Research

20 May 2015
  • Research Result

12-lead ECG fabric made using Nishijin-brocade weaving technique

In a collaborative project with two corporations -- Teiken Limited of the Teijin Group and Advanced Scientific Technology & Management Research Institute of Kyoto (ASTEM) -- a research team led by Professor Tomohiro Kuroda, Director of Medical Information Technology and Administration Planning at the Kyoto University Hospital, successfully applied the Nishijin-brocade weaving technique to develop an e-textile for obtaining 12-lead electrocardiograms (ECGs). The project was funded by Japan's Ministry of Economy, Trade, and Industry under the FY2014 medical-industrial partnership promotion program. The ECG-sensing textile was on display at the Kyoto International Conference Center during the lectures and exhibition of the General Assembly of the Japan Medical Congress 2015 Kansai, which ran from 11 through 13 April.

From the researcher

Information technology (IT) can bring clinical medicine into the home. Fundamental to this vision are wearable and ubiquitous sensors, and textiles with electronic functionality -- commonly known as e-textiles or smart textiles -- are basic examples of such devices and an important focus of clinical R&D. Our research seeks to establish a platform for prototyping and mass producing such devices, the ECG-sensing textile being the first product to result from this effort. Using Nishijin-brocade weaving, which we have identified as an ideal technique for producing e-textiles, we aim to help turn Kyoto, the home of Nishijin, into an IT development and production center.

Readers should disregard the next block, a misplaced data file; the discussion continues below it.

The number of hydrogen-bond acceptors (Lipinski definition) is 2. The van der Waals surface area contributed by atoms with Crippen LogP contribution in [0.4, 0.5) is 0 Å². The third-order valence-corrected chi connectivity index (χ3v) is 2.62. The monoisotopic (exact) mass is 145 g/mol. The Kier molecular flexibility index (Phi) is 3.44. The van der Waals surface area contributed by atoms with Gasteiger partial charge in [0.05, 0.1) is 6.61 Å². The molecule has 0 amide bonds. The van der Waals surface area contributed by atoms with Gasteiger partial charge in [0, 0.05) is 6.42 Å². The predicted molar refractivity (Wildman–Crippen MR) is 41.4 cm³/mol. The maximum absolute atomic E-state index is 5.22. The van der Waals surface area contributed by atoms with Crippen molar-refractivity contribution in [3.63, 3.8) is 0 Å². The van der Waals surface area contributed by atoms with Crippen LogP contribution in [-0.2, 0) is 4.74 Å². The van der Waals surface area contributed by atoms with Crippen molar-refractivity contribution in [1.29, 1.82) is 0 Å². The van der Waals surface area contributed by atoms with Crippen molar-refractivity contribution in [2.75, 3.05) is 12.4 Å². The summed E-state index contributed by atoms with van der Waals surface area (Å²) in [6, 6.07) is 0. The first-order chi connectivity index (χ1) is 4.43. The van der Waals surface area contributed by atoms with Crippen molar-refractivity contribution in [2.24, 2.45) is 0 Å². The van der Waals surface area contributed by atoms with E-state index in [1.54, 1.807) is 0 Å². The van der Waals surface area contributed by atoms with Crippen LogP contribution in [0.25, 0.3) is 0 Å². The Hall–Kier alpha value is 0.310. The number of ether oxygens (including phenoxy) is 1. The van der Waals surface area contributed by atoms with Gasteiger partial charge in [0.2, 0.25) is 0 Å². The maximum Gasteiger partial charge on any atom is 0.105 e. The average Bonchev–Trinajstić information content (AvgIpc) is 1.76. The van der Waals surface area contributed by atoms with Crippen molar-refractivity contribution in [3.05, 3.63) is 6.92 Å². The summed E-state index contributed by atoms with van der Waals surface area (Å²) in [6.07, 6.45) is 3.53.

Research summary

Cardiovascular disease is the second leading cause of death in Japan. Some forms, including myocardial infarction and other types of acute ischemic heart disease (IHD), must be treated with a procedure called percutaneous coronary intervention (PCI) within two hours of onset in order to save the patient's life. This requires promptly evaluating the sufferer's condition to determine whether it is acute IHD, which is treatable with PCI, so that the patient can be taken to the right hospital for receiving the procedure. This evaluation requires a 12-lead ECG, which involves placing 10 electrodes at correct locations on the patient's body, a highly complex task that is often impossible to perform in the pre-hospital setting.

The ECG textile developed by Prof Kuroda's team is embedded with eight of the ten electrodes required for 12-lead electrocardiography; paramedics would simply need to wrap it around the patient's chest, and the electrodes would automatically be placed at correct locations.

Produced using Japan's traditional weaving technique called Nishijin-ori -- which uses multiple single-colored threads for the woof to create elaborate patterns -- this textile comprises a complex electric circuit made with a single conductive yarn, making it a high-quality device that can be manufactured easily and at low cost. The commercial version of the product is being developed by the Teijin Group and is scheduled to go on sale within 2015.